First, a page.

At first it’s a slightly disconcerting experience. All around you lie the trappings of luxury: the wood, the thick leather, the polished metal, the gadgets and, above all, the space — acres of it in every direction. Everything suggests progress of a slow, regal quality in a stately schloss-on-wheels whose controls should only be stroked or nudged. And the S 63 can play that game for as long as its driver likes, never giving any hint of the volcanic eruption bubbling away just beneath its upper crust of comfort.
One kick of your right foot shatters the illusion. The forces the car generates are surprising, and it feels Ferrari-fast. What’s hard to explain is how Mercedes also managed to make a barge-sized saloon handle so capably. Despite its lightweight 10-spoke alloy wheels and AMG body kit, the S 63 AMG still looks the kind of car that will have a hissy fit if you try anything as uncouth as firing it down a decent road. And it’s true: in slow corners it does feel a little like an ocean liner negotiating its way around a yachting marina.
But when given the space it needs, it is nothing less than riotous. It spears its way through quick corners with a speed and commitment unlike that of any similar car. It is every bit as good as a Porsche Panamera to drive, and achieves the unlikely feat of being a long-wheelbase luxury limousine that you’d be happy to drive simply for the hell of it.
What it cannot do — despite its £119,565 price — is provide the sense of occasion that comes as standard in the more expensive Bentley Flying Spur or even the Aston Martin Rapide. For all its refinements, the S 63’s interior still looks like one crafted by a company that makes cars by the million rather than by the handful. Its technology is deeply impressive, especially the new screen that appears to cover half the dash, but it’s not discreet. You experience no little leap of the heart upon remembering it’s parked outside.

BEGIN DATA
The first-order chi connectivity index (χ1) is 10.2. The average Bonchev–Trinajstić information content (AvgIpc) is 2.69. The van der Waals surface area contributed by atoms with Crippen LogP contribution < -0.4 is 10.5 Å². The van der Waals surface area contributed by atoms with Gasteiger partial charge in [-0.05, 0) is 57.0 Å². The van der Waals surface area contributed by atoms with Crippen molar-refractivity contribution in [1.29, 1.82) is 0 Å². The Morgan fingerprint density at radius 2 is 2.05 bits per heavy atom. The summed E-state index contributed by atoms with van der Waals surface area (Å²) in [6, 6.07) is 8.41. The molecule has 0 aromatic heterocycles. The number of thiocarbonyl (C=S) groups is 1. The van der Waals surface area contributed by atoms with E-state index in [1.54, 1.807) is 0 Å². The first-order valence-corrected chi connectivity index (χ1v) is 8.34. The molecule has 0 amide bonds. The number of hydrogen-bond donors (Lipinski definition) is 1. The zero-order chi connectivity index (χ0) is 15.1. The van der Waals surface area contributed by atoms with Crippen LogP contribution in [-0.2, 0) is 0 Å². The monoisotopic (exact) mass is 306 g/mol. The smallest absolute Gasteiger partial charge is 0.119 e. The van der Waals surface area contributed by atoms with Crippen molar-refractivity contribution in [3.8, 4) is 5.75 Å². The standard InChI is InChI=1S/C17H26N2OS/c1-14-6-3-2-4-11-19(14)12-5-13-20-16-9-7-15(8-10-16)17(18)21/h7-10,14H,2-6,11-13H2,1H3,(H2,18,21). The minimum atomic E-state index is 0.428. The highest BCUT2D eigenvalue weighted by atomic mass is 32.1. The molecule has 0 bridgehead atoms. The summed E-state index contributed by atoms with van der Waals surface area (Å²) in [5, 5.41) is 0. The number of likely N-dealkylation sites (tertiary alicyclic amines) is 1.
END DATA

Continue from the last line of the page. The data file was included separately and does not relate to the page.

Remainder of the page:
Usually there is a trade-off between comfort and dynamism: the more of one you seek, the less of the other. But not here. This is a capable luxury limousine that is better to drive than its main rivals by some margin.
Yet this does leave it in an odd position. Almost all cars are designed to please most the person who wrote the cheque. Not this one, though. It’s the chauffeurs who are going to have all the fun. That probably explains why Gary was smiling so much.
The only limo worth sacking the chauffeur for
- Release date:
- November 2013
- 5461cc, V8, twin turbo
- 577bhp @ 5500rpm
- 663 lb ft @ 2250rpm
- 7-speed automatic
- 0-62mph in 4.4sec
- Top speed:
- 155mph (electronically limited)
- 27.9mpg (combined)
- Road tax band:
- L (£840 per year)
- L 5246mm, W 1899mm, H 1496mm
- Bentley Flying Spur, £133,200
For More comfortable and refined than ever Against A lot less fun to drive
- Aston Martin Rapide S, £146,035
For The best-looking four-door car in the world Against Rather cramped in the back; antiquated gearbox